But Hotham sees the selling season starting earlier for more expensive homes. “I am a believer that higher-price homes should be listed earlier because there are buyers getting year-end bonuses who need to move a family, so sellers don’t need to wait until spring. Data show higher-end homes are going under contract closer to the start of the year,” she says, noting that in 2018 her highest-dollar homes that sold closest to the original listing price went under contract in February, March and April. These homes also sold in the fewest number of days and had multiple offers.

Wow Kitchens, Outdoor Spaces

All five brokers say the top two selling features in Ballantyne today are a fabulous kitchen and a spectacular outdoor space done in transitional style. In the kitchen that means using a color palette of white and/or bright colors and having high-end appliances like Wolf and Thermador, top-end cabinetry, and quartzite, marble or light-colored countertops.

“Buyers today don’t want to deal with your lack of updates,” Huss stresses. “They want to move in fast and keep right on living their lives.”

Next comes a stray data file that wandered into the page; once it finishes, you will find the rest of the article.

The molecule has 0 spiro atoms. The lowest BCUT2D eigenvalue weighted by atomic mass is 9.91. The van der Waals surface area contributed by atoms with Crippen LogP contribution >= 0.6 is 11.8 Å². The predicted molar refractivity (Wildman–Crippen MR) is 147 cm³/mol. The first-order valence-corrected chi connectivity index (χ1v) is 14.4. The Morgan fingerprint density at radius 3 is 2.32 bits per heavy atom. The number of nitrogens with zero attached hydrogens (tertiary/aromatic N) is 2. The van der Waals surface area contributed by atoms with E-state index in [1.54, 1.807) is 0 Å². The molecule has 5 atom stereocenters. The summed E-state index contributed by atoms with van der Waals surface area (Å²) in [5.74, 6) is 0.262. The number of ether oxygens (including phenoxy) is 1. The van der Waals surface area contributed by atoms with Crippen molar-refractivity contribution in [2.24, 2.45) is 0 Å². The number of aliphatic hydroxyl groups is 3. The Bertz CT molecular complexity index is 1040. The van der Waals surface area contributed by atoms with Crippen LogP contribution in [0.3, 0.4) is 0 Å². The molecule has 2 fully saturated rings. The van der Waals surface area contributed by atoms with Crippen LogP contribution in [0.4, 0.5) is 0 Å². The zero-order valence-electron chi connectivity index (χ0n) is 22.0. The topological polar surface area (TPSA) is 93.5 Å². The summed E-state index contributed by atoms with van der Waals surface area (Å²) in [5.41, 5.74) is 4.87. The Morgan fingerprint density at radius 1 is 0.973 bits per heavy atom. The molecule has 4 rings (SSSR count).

In Butterworth’s experience, buyers are fixated on outdoor living areas. “They don’t want just a patio or deck, but a covered porch with an outside kitchen and beautiful landscaping that can become an extension of their indoor living space,” she explains.

Quick-selling homes tend to have a transitional style, bright color palettes and high-end appliances. Photo courtesy of Joan Goode

Resort Touches

Hotham says buyers are also seeking a resort feel. “They love pools, hot tubs, lighting and a fireplace.” A master suite with a luxury-spa feeling to serve as a retreat from life’s craziness is another request.

Bradfield says neighborhood amenities also rank high with buyers. “That includes country clubs, pools, tennis and basketball courts, fitness facilities and our YMCAs. Ballantyne also offers the unique selling point of nine first-rate golf courses within 5 to 10 miles.”

Goode finds another major buyer demand these days is a new HVAC system and a new roof. “Buyers are more concerned about these issues because they know the replacement costs,” she says.

Photo courtesy of Jo Butterworth

“Buyers are fixated on outdoor living areas,” says Jo Butterworth. Photo courtesy of Christine Hotham

Given the tight inventory in Ballantyne, an innovative technique such as the free ski week can make a deal happen. Ditto for one buyer willing to rent the sellers’ home back to them until they moved to California two months later. “The buyer got the perfect house and the sellers were able to stay until end of the school year — a win, win.”